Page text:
There's a beetle invasion happening in Ottawa. This time, it's not the ash borer.  This is a British invasion involving 900 school kids and a whole lot of rock 'n roll.  It was fifty years ago this week that the Beatles rocked to the top of the US charts with their song “I Want to Hold Your Hand.” The Beatles' British invasion took the world by storm.

Half a century later, students at Jack Donohue Public School in Kanata are still groovin' to the kings of rock and roll, thanks to the school's eccentric music teacher Stephen Eisenhauer, also known as "Ringo."

"The thing about the Beatles,” says Eisenhauer, “is they lend themselves to this thing so well, the lyrics are appropriate for little kids to sing, melodies are singable, the messages are good.”

Besides, he says, it gives the students a reason to sing.

“Singing is good for you.  It’s like vegetables and exercise.”

Most of the elementary school kids at Jack Donohue weren't even born before two of the Beatles had already died

“I like the Beatles. I think they're a good band,” says 12-year-old student Sameer Bussiere.

But some of them would put an adult’s knowledge of the Beatles to shame.

“I thought especially “Let It Be” (was great ),” says 12-year-old Grant Brooks, “because he's singing about his dead mom that touched me because the lyrics were very meaningful.”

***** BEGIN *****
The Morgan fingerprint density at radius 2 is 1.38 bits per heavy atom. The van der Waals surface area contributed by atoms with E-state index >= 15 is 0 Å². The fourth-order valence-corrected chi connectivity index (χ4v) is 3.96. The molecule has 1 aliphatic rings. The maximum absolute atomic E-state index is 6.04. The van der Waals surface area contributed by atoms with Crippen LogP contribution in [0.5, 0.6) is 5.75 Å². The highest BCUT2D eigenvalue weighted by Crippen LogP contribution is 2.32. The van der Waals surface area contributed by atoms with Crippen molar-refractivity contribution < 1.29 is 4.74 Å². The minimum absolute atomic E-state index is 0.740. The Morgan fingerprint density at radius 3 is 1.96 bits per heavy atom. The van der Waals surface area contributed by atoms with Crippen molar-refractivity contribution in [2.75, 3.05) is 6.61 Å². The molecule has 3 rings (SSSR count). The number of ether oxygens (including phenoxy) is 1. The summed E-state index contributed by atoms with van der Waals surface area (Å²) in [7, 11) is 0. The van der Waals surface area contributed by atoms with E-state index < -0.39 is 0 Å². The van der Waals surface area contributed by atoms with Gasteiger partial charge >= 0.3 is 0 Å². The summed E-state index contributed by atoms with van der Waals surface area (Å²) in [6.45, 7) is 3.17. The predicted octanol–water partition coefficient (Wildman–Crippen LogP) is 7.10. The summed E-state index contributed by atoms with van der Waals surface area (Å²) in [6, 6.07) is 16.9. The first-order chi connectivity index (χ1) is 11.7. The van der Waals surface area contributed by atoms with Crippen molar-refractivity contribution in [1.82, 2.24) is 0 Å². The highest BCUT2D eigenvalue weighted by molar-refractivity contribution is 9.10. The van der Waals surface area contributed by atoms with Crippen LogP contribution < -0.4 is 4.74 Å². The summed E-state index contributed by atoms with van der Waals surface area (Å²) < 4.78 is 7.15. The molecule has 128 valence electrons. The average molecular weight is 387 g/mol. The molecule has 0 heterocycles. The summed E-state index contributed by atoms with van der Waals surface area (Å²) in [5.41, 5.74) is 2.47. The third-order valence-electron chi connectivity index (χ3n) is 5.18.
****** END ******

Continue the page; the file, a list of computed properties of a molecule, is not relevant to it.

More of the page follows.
For some of the younger ones, though, it was just a chance to sing.

“Who are the Beatles,” CTV reporter Joanne Schnurr asked 7-year-old Charlie Derouin.  “I don’t know,” he replied.  “What is a Beatle?” “A bug,” he added.

“It’s their 50th year of doing this,” added 7-year-old Juliana Strickland, “and the beetle is a type of bug like Charlie said.”

Whatever the kids think of the Beatles, the event was clearly a success, bringing together a diverse group of students will the sole purpose of song. This Friday, by the way, marks the very day, 50 years ago, that the Beatles stepped off that Pan Am flight at JFK in New York to 3-thousand screaming fans.  The world of music has never been the same.